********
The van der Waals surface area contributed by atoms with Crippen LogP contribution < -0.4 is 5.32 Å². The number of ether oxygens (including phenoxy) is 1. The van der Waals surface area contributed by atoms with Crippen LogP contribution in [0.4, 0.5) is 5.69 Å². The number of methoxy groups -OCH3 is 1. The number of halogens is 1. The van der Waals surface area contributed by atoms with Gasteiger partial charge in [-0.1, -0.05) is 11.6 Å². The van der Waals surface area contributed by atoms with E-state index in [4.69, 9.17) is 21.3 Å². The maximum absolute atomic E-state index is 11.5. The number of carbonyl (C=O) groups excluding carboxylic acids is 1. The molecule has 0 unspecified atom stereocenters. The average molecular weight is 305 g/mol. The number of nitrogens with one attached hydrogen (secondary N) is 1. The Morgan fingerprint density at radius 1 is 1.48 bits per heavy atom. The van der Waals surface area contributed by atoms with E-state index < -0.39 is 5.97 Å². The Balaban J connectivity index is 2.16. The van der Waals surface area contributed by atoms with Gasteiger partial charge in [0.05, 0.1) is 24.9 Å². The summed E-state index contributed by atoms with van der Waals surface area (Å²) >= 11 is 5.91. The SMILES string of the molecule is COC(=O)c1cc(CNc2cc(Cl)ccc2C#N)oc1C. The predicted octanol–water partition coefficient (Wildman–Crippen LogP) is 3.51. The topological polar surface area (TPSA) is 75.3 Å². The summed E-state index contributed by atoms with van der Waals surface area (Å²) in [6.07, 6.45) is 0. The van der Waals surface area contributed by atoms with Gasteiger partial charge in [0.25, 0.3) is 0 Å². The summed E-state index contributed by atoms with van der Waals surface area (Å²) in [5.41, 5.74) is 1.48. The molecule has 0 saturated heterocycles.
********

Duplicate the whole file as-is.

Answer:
The van der Waals surface area contributed by atoms with Crippen LogP contribution < -0.4 is 5.32 Å². The number of ether oxygens (including phenoxy) is 1. The van der Waals surface area contributed by atoms with Crippen LogP contribution in [0.4, 0.5) is 5.69 Å². The number of methoxy groups -OCH3 is 1. The number of halogens is 1. The van der Waals surface area contributed by atoms with Gasteiger partial charge in [-0.1, -0.05) is 11.6 Å². The van der Waals surface area contributed by atoms with E-state index in [4.69, 9.17) is 21.3 Å². The maximum absolute atomic E-state index is 11.5. The number of carbonyl (C=O) groups excluding carboxylic acids is 1. The molecule has 0 unspecified atom stereocenters. The average molecular weight is 305 g/mol. The number of nitrogens with one attached hydrogen (secondary N) is 1. The Morgan fingerprint density at radius 1 is 1.48 bits per heavy atom. The van der Waals surface area contributed by atoms with E-state index < -0.39 is 5.97 Å². The Balaban J connectivity index is 2.16. The van der Waals surface area contributed by atoms with Gasteiger partial charge in [0.05, 0.1) is 24.9 Å². The summed E-state index contributed by atoms with van der Waals surface area (Å²) >= 11 is 5.91. The SMILES string of the molecule is COC(=O)c1cc(CNc2cc(Cl)ccc2C#N)oc1C. The predicted octanol–water partition coefficient (Wildman–Crippen LogP) is 3.51. The topological polar surface area (TPSA) is 75.3 Å². The summed E-state index contributed by atoms with van der Waals surface area (Å²) in [6.07, 6.45) is 0. The van der Waals surface area contributed by atoms with Gasteiger partial charge in [0.25, 0.3) is 0 Å². The summed E-state index contributed by atoms with van der Waals surface area (Å²) in [5.41, 5.74) is 1.48. The molecule has 0 saturated heterocycles.